THE BLOG

Egypt's Environmental Future

02/16/2011 01:18 pm 13:18:43 | Updated May 25, 2011

In the wake of Egypt's populist revolution, little thought has been given to how difficult it is for a fledgling democracy to flourish should its population be subject to a severe chronic food shortage. Nutritional instability can lead to political instability, and Egypt is more than half way there.

The nation's food prices have been rising at a dizzying inflation rate, imposing a crushing burden on the 40 percent of Egyptians who earn less than two dollars a day. They have had to spend between 60 and 80 percent of their meager monthly income just to put the basic daily staples on the dinner table. Nor are the rest of the Egyptians that much better off, with the average monthly food expenditure constituting 40 percent of people's monthly wages. Meanwhile, to feed a population that is projected to double in 25 years, a crowded and widely impoverished Egypt has been forced to import an ever increasing amount of food as it own agricultural productivity has declined because of soil erosion, salinization and toxic chemical pollution.

Even in the best of times, nature has dealt Egypt a difficult hand, considering that less than four percent of its arid land mass is suitable for farming. And these are not the best of times. The soil of more than half of Egyptian farmland is rated in medium to poor condition, leading to an inescapable conclusion. Egypt needs to slow its population growth and put a halt to rampant environmental degradation or conceivably have its incipient democracy nipped in the bud (assuming it politically gets off the ground).

The Arab state's environmental challenge is further complicated by virtually all of its 80 million people being crammed into a narrow fertile 12 mile wide strip lining the Nile River. The river provides all the country's water needs yet has had its quality and supply seriously compromised by pollution and manmade diversions of its normal flow.

What can we do to help Egypt stave off environmental disaster and the threat it poses to the evolution of democracy? How about a significant adjustment in our foreign assistance program! Out of the $1.5 billion we gave Egypt in 2010, 87 percent was allocated to weaponry. Of the remaining 13 percent, much of it was directed to jump-start some big business ventures, fund democracy indoctrination programs that given recent events, might be deemed overkill, and furnish currency for Egyptians to buy our exports.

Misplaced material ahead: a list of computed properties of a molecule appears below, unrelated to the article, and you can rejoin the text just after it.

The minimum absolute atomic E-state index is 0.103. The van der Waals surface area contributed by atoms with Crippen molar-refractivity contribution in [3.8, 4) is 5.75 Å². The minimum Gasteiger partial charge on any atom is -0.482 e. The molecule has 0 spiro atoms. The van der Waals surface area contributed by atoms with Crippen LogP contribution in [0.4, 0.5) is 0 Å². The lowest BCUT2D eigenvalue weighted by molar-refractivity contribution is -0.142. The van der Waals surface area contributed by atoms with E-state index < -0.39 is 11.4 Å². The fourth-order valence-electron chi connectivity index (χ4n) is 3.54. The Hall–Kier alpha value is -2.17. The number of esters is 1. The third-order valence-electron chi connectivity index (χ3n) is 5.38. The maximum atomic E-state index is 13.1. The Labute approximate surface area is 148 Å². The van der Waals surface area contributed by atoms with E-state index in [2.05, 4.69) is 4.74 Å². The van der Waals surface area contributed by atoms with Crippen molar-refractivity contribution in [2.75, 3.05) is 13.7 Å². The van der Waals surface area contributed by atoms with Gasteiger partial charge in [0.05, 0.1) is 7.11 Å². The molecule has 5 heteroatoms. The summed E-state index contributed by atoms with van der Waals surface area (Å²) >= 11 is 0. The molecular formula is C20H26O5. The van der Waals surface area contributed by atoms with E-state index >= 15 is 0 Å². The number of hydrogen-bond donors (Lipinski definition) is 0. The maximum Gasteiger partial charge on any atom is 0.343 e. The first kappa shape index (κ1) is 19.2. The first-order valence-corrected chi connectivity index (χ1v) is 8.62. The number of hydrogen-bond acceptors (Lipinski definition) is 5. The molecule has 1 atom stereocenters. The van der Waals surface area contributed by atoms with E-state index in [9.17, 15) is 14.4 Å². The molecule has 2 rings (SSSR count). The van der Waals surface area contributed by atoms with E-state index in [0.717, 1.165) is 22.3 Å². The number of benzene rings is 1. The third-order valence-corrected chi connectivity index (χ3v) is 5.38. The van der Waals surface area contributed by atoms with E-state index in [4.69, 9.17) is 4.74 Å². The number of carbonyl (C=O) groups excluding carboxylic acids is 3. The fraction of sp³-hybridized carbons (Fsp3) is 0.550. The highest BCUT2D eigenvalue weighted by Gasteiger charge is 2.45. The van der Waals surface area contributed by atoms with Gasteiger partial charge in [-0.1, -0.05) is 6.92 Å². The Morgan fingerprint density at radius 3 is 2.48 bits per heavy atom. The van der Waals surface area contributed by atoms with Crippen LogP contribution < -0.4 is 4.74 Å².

Maybe we should cut back a little on propping up the military and instead invest in the sort of project proposed by Ahmed El-Naggar, editor in chief of the Egyptian Economic Strategy Trends Report. He suggests that the United States assist in clearing Egypt's northern coast of unexploded mines, a move that he says would free up hundreds of thousands of precious arable acres for distribution to landless farmers and agriculture school graduates. Such a project would meet two of Egypt's greatest needs, expanded food production and additional jobs in a nation plagued by massive unemployment.

What about offering more assistance in expanding drought resistant crops and water conservation programs? We could allocate funding for facilities in which farmers would recycle rice straw for insulation purposes instead of burning the material and creating severe air pollution over Egyptian cities. Perhaps more money could be directed to Egyptian renewable energy ventures and waste treatment plants.

Our leaders need to recognize the integral link between Egypt's environmental health and its ultimate political destiny. So far, Washington's track record has left much to be desired.

Edward Flattau's fourth book Green Morality is now available.